76. 76. Conclusion:• Cortical auditory evoked potentials (CAEPs) are brain responses generated in or near the auditory cortex that are evoked by the presentation of auditory stimuli.• The P1-N1-P2 complex signals the arrival of stimulus information to the auditory cortex and the initiation of cortical sound processing.• Taken together, these CAEPs provide a tool for tapping different stages of neural processing of sound within the auditory system, and current research is exploring exciting applications for the assessment and remediation of hearing loss. 76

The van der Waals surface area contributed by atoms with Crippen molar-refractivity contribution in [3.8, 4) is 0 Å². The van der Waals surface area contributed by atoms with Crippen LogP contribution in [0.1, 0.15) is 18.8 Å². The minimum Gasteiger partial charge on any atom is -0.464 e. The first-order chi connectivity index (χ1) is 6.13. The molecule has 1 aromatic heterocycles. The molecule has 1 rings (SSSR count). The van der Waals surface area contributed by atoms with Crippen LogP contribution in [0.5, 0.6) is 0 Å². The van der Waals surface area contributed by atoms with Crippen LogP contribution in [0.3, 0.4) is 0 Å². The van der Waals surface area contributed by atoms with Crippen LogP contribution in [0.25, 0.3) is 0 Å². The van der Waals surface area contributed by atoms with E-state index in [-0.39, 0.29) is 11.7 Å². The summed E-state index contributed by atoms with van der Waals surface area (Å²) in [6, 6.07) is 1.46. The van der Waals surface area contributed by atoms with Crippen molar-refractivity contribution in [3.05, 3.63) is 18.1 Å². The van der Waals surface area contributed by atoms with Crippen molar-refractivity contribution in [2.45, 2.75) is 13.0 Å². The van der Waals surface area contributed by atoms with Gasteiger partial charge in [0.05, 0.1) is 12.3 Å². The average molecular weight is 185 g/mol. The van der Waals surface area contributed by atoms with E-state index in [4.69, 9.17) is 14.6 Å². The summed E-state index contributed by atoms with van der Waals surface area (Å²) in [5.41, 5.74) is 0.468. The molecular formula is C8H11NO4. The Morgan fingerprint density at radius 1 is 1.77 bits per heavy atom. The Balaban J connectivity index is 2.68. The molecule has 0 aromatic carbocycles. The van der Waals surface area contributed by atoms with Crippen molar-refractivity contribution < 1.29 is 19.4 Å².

77. 77. • A woman born in 1929. In 1999, she noticed hearing problems when using the telephone and an articulation disorder, which worsened rapidly over 2 years.• Neurologically, except for the hearing and articulation problems, she exhibited no dysfunction of the motor or sensory system. Her speech and hearing had deteriorated to the point that she could not communicate orally, although she could communicate with family members and others by exchanging written messages. 77
  78. 78. Thank you…. 78